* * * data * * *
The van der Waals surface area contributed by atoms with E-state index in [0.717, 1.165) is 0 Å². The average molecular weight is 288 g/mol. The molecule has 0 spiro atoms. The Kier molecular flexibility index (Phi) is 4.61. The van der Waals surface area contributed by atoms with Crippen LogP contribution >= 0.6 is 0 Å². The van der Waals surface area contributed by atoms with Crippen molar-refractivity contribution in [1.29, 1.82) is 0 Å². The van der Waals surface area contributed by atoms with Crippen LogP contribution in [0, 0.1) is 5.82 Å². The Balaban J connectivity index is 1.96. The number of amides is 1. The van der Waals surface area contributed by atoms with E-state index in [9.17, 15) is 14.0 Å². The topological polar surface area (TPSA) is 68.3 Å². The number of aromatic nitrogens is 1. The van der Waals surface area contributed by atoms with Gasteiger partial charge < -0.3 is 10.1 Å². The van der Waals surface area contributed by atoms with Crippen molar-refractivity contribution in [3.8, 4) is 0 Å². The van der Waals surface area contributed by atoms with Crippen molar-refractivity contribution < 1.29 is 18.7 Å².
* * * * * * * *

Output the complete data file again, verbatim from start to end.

The van der Waals surface area contributed by atoms with E-state index in [0.717, 1.165) is 0 Å². The average molecular weight is 288 g/mol. The molecule has 0 spiro atoms. The Kier molecular flexibility index (Phi) is 4.61. The van der Waals surface area contributed by atoms with Crippen LogP contribution >= 0.6 is 0 Å². The van der Waals surface area contributed by atoms with Crippen molar-refractivity contribution in [1.29, 1.82) is 0 Å². The van der Waals surface area contributed by atoms with Crippen LogP contribution in [0, 0.1) is 5.82 Å². The Balaban J connectivity index is 1.96. The number of amides is 1. The van der Waals surface area contributed by atoms with E-state index in [9.17, 15) is 14.0 Å². The topological polar surface area (TPSA) is 68.3 Å². The number of aromatic nitrogens is 1. The van der Waals surface area contributed by atoms with Gasteiger partial charge < -0.3 is 10.1 Å². The van der Waals surface area contributed by atoms with Crippen molar-refractivity contribution in [3.8, 4) is 0 Å². The van der Waals surface area contributed by atoms with Crippen molar-refractivity contribution < 1.29 is 18.7 Å².